And then I went to Blenz Coffee, and they served me a latte in the most awful hot pink cup with a horrible hot pink top and I lost my coffee craving. Another young adult with another kind of cancer recently told me that they felt jealous breast cancer got so much attention. But you know what’s weird about that attention? It’s intensely focused on making my actual breast cancer experience, you know, the experience I had while I had breast cancer, totally invisible. There’s signs all over about a “future without breast cancer,” which is great and all, but the only outcry about fracking funding cancer research is on facebook. It’s so ironic. And then of course, there’s the endless signage about how to avoid breast cancer, passed out on hot pink notecards at the grocery store and hanging around tin cans collecting change at the bank, signage that imagined I am not there. Signage that clearly states instructions for not getting breast cancer: lift weights, eat salad, don’t get wasted every night, stay skinny. Signage that says nothing about fracking. Signage that totally denies my body, denies my experience, denies that I did all those things and still got cancer, denies that I even exist. Signage that speaks to everyone else but those of us afflicted with breast cancer, during breast cancer month. Signage that looks right past me. Signage that makes me invisible. And signage that writes me out of reality, writes some warped version of history without my story, writes a world that has amnesia, a writes a world in which there are fracking drills for breast cancer even though fracking causes breast cancer. And that is why I hate all this pink stuff so much. Sure, it’s political. But it’s also horrendous and so unnerving to walk through the world during a month dedicated to the illness that invaded my body and feel so totally and completely invisible, impossible, and ignored by the “awareness” celebration for the illness that invaded my body. I am both everything and nothing, in relation to the breast cancer awareness month. It’s f*cked.

Breast cancer “awareness” is f*cked. We need a cure: we ALREADY ARE aware. We need people to know what it feels like to be in two bodies, to be disenchanted with the way your body takes shape, to wonder what if. We need people to see double, to feel triple, to move big. Tonight one of my besties A photo-3dropped by on her bike. She peed, and she asked what I had written on the mirror in lipstick. She asked if it said I AM OK. I was taken aback. It was merely a reminder to take my tamoxifen, and I’d scribbled TAMOX on the mirror behind which I keep my face cream and toothpaste. But things are not always as they seem. There’s always a double meaning. Pink ribbons make me- a breast cancer survivor/patient/something- feel invisible. Breasts beneath shirts may be merely plastic ridges filled with saline. TAMOX might actually mean I AM OK. And TAMOX meaning I AM OK might be really hopeful. Can you see it? Can you see how it could mean either TAMOX or I AM OK? Sometimes, nothing is as it seems. That is today, that is tonight, that is Pinktober, that is cancer.The breast isn’t as it seems, the cancer isn’t as it ever seemed, the casts are not as I see them in my mind, the lipstick doesn’t read to her as it does to me. That is today, that is tonight, that is Pinktober, that is cancer. I love that she didn’t see TAMOX. I love that she saw I AM OK.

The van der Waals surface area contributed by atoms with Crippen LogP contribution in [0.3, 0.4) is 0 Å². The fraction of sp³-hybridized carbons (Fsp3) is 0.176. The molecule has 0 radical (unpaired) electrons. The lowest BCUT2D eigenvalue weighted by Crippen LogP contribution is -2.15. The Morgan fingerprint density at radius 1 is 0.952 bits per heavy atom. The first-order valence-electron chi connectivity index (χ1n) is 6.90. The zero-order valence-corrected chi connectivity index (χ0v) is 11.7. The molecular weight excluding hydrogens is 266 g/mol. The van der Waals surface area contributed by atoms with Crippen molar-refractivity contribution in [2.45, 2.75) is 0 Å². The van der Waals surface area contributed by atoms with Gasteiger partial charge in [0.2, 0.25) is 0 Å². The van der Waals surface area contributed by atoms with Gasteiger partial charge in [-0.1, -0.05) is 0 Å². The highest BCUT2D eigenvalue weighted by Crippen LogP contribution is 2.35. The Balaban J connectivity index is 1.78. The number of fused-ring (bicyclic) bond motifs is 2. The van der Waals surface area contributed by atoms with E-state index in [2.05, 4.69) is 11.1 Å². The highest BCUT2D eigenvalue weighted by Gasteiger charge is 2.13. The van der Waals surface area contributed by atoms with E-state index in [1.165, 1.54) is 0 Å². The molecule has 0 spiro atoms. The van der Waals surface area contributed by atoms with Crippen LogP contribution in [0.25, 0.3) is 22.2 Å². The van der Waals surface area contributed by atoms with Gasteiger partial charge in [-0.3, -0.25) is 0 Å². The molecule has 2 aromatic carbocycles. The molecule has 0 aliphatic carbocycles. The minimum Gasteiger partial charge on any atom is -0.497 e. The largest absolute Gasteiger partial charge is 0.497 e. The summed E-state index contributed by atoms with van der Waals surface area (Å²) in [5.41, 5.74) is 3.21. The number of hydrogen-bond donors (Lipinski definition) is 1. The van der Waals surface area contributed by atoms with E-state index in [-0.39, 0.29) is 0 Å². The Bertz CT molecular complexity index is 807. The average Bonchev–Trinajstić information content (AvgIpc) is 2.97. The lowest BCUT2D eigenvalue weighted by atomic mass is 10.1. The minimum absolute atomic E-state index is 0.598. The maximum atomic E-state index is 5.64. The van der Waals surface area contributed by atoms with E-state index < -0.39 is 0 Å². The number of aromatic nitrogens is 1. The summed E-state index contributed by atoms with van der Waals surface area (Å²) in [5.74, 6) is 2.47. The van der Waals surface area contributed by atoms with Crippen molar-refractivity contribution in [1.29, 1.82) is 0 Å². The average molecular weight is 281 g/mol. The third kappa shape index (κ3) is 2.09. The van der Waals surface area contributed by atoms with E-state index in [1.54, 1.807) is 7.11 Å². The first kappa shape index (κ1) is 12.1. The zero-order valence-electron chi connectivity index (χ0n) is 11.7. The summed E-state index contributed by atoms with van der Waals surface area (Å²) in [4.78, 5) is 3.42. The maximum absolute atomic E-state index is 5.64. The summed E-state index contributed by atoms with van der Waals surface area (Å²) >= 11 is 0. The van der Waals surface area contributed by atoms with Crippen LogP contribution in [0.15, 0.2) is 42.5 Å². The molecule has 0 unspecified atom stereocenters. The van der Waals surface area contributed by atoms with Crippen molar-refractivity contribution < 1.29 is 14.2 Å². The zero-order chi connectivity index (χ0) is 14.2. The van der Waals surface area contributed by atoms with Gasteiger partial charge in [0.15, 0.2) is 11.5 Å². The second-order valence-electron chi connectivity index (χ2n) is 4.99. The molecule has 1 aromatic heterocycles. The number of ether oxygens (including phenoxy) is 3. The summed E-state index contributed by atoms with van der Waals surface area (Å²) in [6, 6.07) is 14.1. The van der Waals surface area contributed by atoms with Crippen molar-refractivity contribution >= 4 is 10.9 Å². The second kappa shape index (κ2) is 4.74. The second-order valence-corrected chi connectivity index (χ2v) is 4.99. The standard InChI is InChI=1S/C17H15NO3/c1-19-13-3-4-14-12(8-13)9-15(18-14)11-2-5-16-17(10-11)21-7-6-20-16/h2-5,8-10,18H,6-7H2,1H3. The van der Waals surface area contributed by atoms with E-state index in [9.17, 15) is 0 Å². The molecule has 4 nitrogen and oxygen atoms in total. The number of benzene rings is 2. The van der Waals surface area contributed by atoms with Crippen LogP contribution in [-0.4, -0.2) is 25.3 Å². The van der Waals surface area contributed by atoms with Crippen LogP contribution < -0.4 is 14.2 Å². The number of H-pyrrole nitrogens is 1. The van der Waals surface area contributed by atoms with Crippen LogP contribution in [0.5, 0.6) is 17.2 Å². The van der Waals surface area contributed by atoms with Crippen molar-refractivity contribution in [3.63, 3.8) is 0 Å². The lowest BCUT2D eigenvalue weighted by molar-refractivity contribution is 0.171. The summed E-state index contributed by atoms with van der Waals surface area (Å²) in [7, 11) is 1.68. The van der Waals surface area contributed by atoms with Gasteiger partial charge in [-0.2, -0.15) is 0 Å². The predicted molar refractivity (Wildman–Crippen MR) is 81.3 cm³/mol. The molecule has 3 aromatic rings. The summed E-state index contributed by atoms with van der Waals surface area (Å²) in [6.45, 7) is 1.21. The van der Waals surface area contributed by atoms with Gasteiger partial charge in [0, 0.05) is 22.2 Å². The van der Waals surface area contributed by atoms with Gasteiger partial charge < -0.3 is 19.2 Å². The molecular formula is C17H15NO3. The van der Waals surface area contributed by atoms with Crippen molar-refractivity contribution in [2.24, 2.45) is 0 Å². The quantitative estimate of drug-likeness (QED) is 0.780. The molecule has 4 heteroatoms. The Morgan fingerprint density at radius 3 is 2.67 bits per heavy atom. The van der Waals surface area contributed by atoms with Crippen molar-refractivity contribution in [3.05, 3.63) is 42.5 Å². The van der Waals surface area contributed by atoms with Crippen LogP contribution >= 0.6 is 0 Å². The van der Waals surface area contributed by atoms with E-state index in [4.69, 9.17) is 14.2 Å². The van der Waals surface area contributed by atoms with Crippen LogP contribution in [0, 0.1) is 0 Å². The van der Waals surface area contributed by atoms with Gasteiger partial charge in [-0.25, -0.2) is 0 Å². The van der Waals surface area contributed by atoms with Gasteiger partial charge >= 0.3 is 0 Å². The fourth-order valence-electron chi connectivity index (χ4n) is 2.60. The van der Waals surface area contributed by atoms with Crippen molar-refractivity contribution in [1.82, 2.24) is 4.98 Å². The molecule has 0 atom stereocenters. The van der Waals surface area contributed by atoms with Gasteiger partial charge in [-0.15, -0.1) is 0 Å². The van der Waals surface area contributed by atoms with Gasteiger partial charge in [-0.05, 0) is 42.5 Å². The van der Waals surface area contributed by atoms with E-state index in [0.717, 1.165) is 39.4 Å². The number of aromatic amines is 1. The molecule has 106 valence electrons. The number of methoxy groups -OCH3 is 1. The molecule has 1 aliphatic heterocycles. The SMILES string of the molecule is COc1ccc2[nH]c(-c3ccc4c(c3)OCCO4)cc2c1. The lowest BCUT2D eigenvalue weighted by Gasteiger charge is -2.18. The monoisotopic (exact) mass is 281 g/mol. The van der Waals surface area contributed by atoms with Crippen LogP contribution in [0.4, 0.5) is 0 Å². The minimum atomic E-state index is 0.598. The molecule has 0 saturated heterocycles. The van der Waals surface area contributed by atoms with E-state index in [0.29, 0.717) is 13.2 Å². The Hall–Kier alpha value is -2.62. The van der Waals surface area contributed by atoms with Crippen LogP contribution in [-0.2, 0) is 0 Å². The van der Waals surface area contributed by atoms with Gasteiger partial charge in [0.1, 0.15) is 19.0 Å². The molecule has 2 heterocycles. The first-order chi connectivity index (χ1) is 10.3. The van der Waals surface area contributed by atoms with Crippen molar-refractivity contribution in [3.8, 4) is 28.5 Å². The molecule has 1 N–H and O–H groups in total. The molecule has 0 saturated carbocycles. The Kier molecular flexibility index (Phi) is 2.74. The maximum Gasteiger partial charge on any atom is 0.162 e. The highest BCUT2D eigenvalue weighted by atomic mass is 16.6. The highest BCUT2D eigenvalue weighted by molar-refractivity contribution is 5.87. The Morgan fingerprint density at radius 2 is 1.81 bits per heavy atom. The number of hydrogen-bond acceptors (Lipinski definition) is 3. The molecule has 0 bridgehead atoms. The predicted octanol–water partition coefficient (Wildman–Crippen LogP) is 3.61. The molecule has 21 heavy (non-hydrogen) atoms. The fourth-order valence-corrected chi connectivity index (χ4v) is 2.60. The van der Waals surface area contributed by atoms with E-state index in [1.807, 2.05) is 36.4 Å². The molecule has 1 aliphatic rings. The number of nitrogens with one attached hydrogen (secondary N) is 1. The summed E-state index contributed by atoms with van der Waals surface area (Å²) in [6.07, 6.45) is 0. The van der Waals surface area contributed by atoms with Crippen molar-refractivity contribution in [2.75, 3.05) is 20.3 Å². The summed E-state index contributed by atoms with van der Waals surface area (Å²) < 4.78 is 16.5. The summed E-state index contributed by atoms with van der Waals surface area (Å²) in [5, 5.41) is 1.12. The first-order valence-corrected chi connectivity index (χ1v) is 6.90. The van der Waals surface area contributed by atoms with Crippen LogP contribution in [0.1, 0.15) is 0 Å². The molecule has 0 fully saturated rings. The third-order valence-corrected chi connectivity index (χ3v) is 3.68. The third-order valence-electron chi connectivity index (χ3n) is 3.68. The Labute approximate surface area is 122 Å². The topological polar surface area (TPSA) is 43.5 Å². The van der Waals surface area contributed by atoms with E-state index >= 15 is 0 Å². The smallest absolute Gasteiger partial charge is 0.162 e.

You know what feels really good, like f*ck you pink everywhere, f*ck you fracking, f*ck you people who write me out of public discourse, f*ck you cancer? The song. Kate’s song. On repeat. Adnauseum. All the time. So that’s why I can’t hear the phone or the doorbell or the FB ping you sent. I’ll give you a free preview. The chorus goes: Cause they took my left tit away/Like they didn’t even give a shit/And I’m on the brink of a fit of rage/Because all I’m surrounded with is breast cancer pink. When the world doesn’t have what’s good enough for us, sometimes we have to make it. Or our friends do. We have to make the music that will heal our souls and tell the stories that no one else is telling. Because clearly, we do exist. Brightly, wildly, we exist.

the worst part

I got excited.

I thought we could have a baby, and soon. I was imagining strollers and waking up in the middle of the night and that tiny-baby smell. I started thinking about how maybe things would work out, maybe the cancer hadn’t derailed all the baby-making plans entirely. I got ahead of myself. It’s important to be measured and careful in thinking about having a baby via surrogacy, because there are so many things that could go awry. Things could get out of hand because it’s such a profoundly weird thing to contemplate for all parties involved, because it requires such massive amounts of paperwork and documentation. Thing is, I probably wouldn’t use “measured” or “careful” to describe my personality. Certainly I am organized and efficient and I have my sh*t together, but I don’t like to wait. I like to run with the wind with all abandon and move quickly and jump into new situations with both feet at once. Of course, you can’t exactly run with the wind when you’re asking someone else to carry your baby and there are so many hearts and souls and bodies involved, and someone could get hurt.